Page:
The Washington Post Company
Saturday, June 3, 2006
Hugo Chavez has managed to replace George W. Bush as the imperialist specter.
FOR YEARS Hugo Chavez's steady dismantlement of Venezuela's democracy and his embrace of dictators and terrorists around the world -- from Fidel Castro to Mahmoud Ahmadinejad -- prompted next to no reaction from Latin America's democratic governments. The silence was shameful, partly because Venezuela's former leaders fought for human rights in countries such as Chile, Peru and Argentina during the 1980s and '90s, but also because the quiet was in part purchased by Mr. Chavez, who lavished subsidized oil and lucrative trade deals on governments around the region.
Now at last, Mr. Chavez is the object of a growing backlash from leaders around Latin America -- from Brazil, Peru, Colombia, Mexico and Nicaragua, among other countries. In part, the politicians are responding to foolish overreaching by Mr. Chavez, who has been busy trying to turn Bolivia into a satellite state while suggesting he has similar plans for much of the rest of the continent. Latin Americans don't like imperialism, whether it comes from Washington or Caracas. And even leftist leaders, like those who rule in Brazil and elsewhere in South America, find it hard to imagine themselves prospering in a Venezuela-led economic bloc that includes Cuba but shuns the United States.
The other reason Latins have found their anti-Chavez tongues is delightfully pragmatic: It's a proven vote-getter. Elections are taking place or are on the way in a host of Central and South American countries -- and politicians in most of them are finding that linking their opponents to Venezuela's demagogue works wonders. The biggest beneficiary may be Peru's Alan Garcia, who is the front-runner in Sunday's presidential election runoff. Mr. Garcia is himself a leftist populist who two decades ago presided over one of the most disastrously incompetent governments in Peruvian history. But his opponent, a former military coup-plotter named Ollanta Humala, has been endorsed by Mr. Chavez, and Mr. Garcia has focused his campaign on that point, saying only he can prevent Peru from becoming "a colony of Venezuela." It's a logical strategy: Mr. Chavez's approval rating in Peru is 17 percent.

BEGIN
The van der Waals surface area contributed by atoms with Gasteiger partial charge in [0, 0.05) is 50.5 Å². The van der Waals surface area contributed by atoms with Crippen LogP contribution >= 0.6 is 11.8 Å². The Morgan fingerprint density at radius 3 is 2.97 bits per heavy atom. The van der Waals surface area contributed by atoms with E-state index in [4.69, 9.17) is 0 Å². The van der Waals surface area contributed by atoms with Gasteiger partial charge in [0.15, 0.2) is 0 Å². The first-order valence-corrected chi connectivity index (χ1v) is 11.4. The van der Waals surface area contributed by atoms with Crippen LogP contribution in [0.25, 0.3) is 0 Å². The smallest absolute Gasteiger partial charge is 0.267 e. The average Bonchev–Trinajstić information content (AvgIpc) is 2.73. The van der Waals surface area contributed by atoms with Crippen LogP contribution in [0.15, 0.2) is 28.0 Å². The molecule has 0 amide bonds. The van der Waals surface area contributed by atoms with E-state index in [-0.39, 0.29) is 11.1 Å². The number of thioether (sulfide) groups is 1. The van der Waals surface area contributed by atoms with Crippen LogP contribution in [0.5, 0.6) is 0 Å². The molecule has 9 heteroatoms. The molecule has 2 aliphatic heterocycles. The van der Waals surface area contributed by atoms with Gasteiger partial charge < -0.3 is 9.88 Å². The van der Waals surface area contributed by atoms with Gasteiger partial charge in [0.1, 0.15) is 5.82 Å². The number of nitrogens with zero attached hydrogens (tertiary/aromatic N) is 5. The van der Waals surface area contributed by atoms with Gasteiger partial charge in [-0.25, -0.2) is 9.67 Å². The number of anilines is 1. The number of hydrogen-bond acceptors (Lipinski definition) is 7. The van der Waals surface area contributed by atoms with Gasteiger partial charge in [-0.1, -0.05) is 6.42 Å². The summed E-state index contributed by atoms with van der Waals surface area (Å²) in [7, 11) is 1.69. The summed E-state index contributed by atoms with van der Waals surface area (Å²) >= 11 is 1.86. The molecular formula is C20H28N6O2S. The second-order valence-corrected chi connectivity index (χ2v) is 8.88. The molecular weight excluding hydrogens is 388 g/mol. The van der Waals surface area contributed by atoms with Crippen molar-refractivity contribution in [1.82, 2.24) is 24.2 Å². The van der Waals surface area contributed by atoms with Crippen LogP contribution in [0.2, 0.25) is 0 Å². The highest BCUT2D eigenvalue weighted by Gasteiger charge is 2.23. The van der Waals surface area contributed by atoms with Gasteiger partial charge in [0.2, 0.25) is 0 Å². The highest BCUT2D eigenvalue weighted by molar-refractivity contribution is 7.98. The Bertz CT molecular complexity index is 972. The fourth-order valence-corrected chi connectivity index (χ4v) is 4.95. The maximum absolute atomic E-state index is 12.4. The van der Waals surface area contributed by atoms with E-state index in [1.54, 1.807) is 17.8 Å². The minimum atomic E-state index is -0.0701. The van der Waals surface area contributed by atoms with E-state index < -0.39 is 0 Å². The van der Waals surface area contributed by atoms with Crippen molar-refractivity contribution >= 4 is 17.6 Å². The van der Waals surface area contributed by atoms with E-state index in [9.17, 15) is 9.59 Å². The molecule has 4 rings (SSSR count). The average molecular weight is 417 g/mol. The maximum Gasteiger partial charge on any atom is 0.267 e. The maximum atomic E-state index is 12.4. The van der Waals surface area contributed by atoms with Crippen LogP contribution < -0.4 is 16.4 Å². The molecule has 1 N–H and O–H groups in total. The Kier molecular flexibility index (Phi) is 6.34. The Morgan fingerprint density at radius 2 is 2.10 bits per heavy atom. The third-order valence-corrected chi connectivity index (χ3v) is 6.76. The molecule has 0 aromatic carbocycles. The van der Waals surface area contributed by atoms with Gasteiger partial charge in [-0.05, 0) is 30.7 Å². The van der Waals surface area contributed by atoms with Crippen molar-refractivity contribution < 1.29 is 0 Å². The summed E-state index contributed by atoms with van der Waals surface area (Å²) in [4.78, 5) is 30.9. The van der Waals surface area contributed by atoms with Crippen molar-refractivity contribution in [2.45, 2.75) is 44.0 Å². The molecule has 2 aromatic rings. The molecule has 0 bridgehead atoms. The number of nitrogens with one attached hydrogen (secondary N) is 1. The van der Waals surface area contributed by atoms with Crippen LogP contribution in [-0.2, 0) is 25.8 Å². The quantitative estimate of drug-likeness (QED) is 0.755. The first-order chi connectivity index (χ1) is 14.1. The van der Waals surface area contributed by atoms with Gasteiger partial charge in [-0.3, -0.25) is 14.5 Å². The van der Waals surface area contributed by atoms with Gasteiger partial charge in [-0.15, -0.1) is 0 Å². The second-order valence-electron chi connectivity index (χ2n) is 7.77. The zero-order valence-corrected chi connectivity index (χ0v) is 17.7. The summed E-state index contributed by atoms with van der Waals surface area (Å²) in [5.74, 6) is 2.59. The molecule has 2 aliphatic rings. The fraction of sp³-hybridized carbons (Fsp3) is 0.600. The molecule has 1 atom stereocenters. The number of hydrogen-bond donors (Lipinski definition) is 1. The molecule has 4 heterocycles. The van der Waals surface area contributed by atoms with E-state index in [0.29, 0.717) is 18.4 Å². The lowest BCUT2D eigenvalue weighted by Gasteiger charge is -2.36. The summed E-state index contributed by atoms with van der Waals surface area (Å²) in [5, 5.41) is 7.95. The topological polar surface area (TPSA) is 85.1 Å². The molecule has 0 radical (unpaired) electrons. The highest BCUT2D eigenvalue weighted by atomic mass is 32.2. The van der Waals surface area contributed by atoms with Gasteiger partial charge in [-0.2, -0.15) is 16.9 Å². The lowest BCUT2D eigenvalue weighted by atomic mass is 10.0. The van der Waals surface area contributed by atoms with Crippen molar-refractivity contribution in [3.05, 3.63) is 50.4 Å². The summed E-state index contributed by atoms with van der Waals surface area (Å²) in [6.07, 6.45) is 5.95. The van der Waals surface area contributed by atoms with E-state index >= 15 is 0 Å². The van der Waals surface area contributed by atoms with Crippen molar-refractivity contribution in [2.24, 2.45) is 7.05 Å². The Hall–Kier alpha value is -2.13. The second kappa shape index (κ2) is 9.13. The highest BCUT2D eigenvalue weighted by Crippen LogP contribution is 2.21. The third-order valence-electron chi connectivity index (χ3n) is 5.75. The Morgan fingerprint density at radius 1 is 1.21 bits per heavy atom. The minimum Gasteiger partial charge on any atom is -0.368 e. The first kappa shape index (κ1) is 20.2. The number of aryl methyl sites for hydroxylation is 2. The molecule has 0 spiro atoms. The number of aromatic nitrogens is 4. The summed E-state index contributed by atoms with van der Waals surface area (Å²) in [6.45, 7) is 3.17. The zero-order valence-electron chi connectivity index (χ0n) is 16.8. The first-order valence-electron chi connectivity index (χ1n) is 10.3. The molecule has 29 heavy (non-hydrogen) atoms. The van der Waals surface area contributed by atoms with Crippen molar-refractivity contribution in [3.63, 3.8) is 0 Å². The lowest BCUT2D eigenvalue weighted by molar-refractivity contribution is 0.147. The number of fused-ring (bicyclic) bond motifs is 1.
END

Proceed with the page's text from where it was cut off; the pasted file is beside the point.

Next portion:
In Mexico, commentators concluded several months ago that the poll lead of leftist Andres Manuel Lopez Obrador in July's presidential election could not be overcome. But that was before Mr. Lopez Obrador's right-wing challenger, Felipe Calderon, began running television advertisements connecting Mr. Chavez to his opponent; the polls now show that Mr. Calderon has taken the lead. In neighboring Nicaragua, Sandinista leader and presidential candidate Daniel Ortega is also suffering from Mr. Chavez's poisoned kiss.
The Bush administration, which has haplessly allowed Mr. Chavez to exploit the U.S. president as a political foil for years, has hit on just the right response as it has watched Peruvians and Mexicans turn the tables on the Venezuelan: It has kept quiet. The sight of Latin Americans rising up in defense of democratic values, and against the attempt of a would-be regional hegemonist to subvert them, is inspiring -- and it requires nothing from Washington save discreet applause.